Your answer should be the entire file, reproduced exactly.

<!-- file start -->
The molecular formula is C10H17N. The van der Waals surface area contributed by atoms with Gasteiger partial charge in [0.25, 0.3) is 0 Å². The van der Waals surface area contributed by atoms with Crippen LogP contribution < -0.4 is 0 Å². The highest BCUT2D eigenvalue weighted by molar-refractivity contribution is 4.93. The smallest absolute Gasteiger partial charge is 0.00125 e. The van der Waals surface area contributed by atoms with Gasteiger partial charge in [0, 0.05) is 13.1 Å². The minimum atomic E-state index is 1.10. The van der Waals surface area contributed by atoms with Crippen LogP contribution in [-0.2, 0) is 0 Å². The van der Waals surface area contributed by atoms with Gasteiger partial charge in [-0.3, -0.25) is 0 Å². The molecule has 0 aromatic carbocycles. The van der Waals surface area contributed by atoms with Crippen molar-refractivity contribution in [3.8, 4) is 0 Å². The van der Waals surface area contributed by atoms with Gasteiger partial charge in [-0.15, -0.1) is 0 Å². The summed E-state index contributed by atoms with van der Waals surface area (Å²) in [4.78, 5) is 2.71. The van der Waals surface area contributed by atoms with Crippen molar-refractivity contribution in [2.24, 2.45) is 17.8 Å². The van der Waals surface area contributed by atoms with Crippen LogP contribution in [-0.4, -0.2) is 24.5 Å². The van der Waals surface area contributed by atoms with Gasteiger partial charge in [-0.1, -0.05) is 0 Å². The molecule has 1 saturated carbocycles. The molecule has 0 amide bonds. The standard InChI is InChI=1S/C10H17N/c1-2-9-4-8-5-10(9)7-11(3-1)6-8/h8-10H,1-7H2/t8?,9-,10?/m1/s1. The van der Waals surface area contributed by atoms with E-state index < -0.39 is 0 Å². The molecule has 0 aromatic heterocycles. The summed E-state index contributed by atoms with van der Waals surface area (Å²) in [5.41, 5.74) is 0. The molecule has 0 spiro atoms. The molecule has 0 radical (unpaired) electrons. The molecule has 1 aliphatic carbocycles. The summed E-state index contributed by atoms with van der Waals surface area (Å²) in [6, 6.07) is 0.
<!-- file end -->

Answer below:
The molecular formula is C10H17N. The van der Waals surface area contributed by atoms with Gasteiger partial charge in [0.25, 0.3) is 0 Å². The van der Waals surface area contributed by atoms with Crippen LogP contribution < -0.4 is 0 Å². The highest BCUT2D eigenvalue weighted by molar-refractivity contribution is 4.93. The smallest absolute Gasteiger partial charge is 0.00125 e. The van der Waals surface area contributed by atoms with Gasteiger partial charge in [0, 0.05) is 13.1 Å². The minimum atomic E-state index is 1.10. The van der Waals surface area contributed by atoms with Crippen LogP contribution in [-0.2, 0) is 0 Å². The van der Waals surface area contributed by atoms with Gasteiger partial charge in [-0.3, -0.25) is 0 Å². The molecule has 0 aromatic carbocycles. The van der Waals surface area contributed by atoms with Crippen molar-refractivity contribution in [3.8, 4) is 0 Å². The van der Waals surface area contributed by atoms with Gasteiger partial charge in [-0.15, -0.1) is 0 Å². The summed E-state index contributed by atoms with van der Waals surface area (Å²) in [4.78, 5) is 2.71. The van der Waals surface area contributed by atoms with Crippen molar-refractivity contribution in [2.24, 2.45) is 17.8 Å². The van der Waals surface area contributed by atoms with Crippen LogP contribution in [-0.4, -0.2) is 24.5 Å². The van der Waals surface area contributed by atoms with Gasteiger partial charge in [-0.1, -0.05) is 0 Å². The molecule has 1 saturated carbocycles. The molecule has 0 amide bonds. The standard InChI is InChI=1S/C10H17N/c1-2-9-4-8-5-10(9)7-11(3-1)6-8/h8-10H,1-7H2/t8?,9-,10?/m1/s1. The van der Waals surface area contributed by atoms with E-state index < -0.39 is 0 Å². The molecule has 0 aromatic heterocycles. The summed E-state index contributed by atoms with van der Waals surface area (Å²) in [5.41, 5.74) is 0. The molecule has 0 spiro atoms. The molecule has 0 radical (unpaired) electrons. The molecule has 1 aliphatic carbocycles. The summed E-state index contributed by atoms with van der Waals surface area (Å²) in [6, 6.07) is 0.